In a similar vein, ordinary people with their own YouTube channel or the cast of a reality series like MTV’s “Jersey Shore” are more likely to resonate in marketing campaigns than are most celebrities, Zandl said.

“We’re never going to go back,” she said. “Everyday people will always be instant celebrities – some by being interesting, some by being outrageous.”

This democratization of celebrity is being enabled and sped by mobile technologies such as cell phone cameras and the short shelf-life for information, and images in a 24/7 media culture.

Susan Boyle, the much-applauded – and sometimes ridiculed – 48-year-old Scottish singer who was a shy unknown until her appearance last year on “Britain’s Got Talent,” sits atop Billboard’s album chart this week with “I Dreamed a Dream” (Syco/Columbia). The videos on her YouTube channel have been viewed a combined 6.58 million times.

“People are still intrigued by celebrities – it’s almost like junk food,” Zandl acknowledged. But with people having the “tools to publish, discuss and link to content” via Facebook, Twitter, YouTube and elsewhere, their personal content “has become more relevant to others than messaging featured in traditional corporate channels,” she said.

Or, as Popcorn put it, in a time of the “anti-big,” people are responding to a sense they “can call someone” for help.

January 14, 2010

News Release: Search Engines Deliver Wealthy Consumers

Luxury Institute’s New WealthSurvey Reveals That Search Engines Are Frequent Starting Points For Online Shopping Across Luxury Categories, Especially In Travel, Entertainment, and Real Estate

NEW YORK (January 14, 2010) – The objective and independent New York City-based Luxury Institute (www.LuxuryInstitute.com) today released its latest WealthSurvey, “Search Engine Usage & Shopping Habits of the Wealthy,” a study detailing how wealthy Americans browse, research and purchase luxury goods and services.

More than three-fourths of wealthy consumers use search engines when shopping for luxury goods and services. They perform an average of 14 daily searches, and 89% report that they made an online purchase as a direct result of a search.  The top reasons for performing searches when shopping are: finding the best price (78%), comparing different brands (77%), finding a specific luxury provider’s website (77%), finding out where to purchase a product (75%) and reading customer reviews (72%). 

Travel is the single most popular luxury category for searches.  Nearly two-thirds (64%) of wealthy consumers report searching for airline flights, hotels, resorts, or cruises in the past three months. Entertainment related searches are the second most popular with 51% of the wealthy going online to find information about movies, theater and live music. Local business listings (50%), electronics (47%), real estate (38%) and automotives (37%) also are popular search categories.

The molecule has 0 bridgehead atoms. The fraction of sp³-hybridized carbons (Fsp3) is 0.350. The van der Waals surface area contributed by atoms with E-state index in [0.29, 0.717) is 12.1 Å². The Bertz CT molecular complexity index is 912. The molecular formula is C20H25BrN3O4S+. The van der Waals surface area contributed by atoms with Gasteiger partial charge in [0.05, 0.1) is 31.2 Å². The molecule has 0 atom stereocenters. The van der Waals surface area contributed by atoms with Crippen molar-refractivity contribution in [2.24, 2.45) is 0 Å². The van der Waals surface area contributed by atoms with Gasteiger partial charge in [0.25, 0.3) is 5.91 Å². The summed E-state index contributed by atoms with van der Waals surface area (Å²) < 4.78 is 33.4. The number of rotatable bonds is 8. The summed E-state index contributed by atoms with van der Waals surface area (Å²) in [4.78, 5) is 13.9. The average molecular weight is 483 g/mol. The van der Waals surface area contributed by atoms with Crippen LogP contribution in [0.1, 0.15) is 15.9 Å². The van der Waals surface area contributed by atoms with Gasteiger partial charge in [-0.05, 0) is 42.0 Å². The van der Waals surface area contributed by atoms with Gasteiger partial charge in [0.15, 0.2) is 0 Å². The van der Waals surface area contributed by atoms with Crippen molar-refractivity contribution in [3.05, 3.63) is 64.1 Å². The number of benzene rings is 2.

Men are more avid users of search engines than women in most categories, but women are twice as likely as men (48% vs. 24%) to have searched online for fashion apparel information in the past three months, and nearly three times as likely (46% vs. 16%) to use a search engine to find information about beauty, skincare, and grooming products and services.  Designer shoes (24% vs. 15%) and designer handbags (24% vs. 12%) are two more categories where women dominate in searches. Of note, men are more likely than women (42% vs. 29%) to research and shop online for home appliances.  

“Effective search engine optimization strategies are clearly becoming more important to luxury marketers,” says Milton Pedraza, CEO of the Luxury Institute. “Wealthy individuals are smart consumers, and this means that they will comparison shop, look for best prices, and closely evaluate the merits of a brand’s offerings.” 

In some categories, like designer handbags, 75% of searches are for the manufacturer’s name, but the real art of search engine optimization comes when wealthy customers are searching by category, not by name, as is frequently the case in health and fitness (61%), home furnishings (52%) and financial services (42%). 

The Luxury Institute surveyed a national sample of 427 wealthy American consumers with average weighted household income of $290,000 and average net worth of $2.9 million. Results of the online survey are weighted to match the profiles of the wealthiest 10% of Americans from the latest Survey of Consumer Finances from the Federal Reserve. 

To purchase the complete Luxury Institute “Search Engine Usage & Shopping Habits of the Wealthy,” please visit the “WealthSurvey” section of the Luxury Institute’s online store. Members of LuxuryBoard.com have free access to these reports via the Resource Center. 

About the Luxury Institute (www.LuxuryInstitute.com)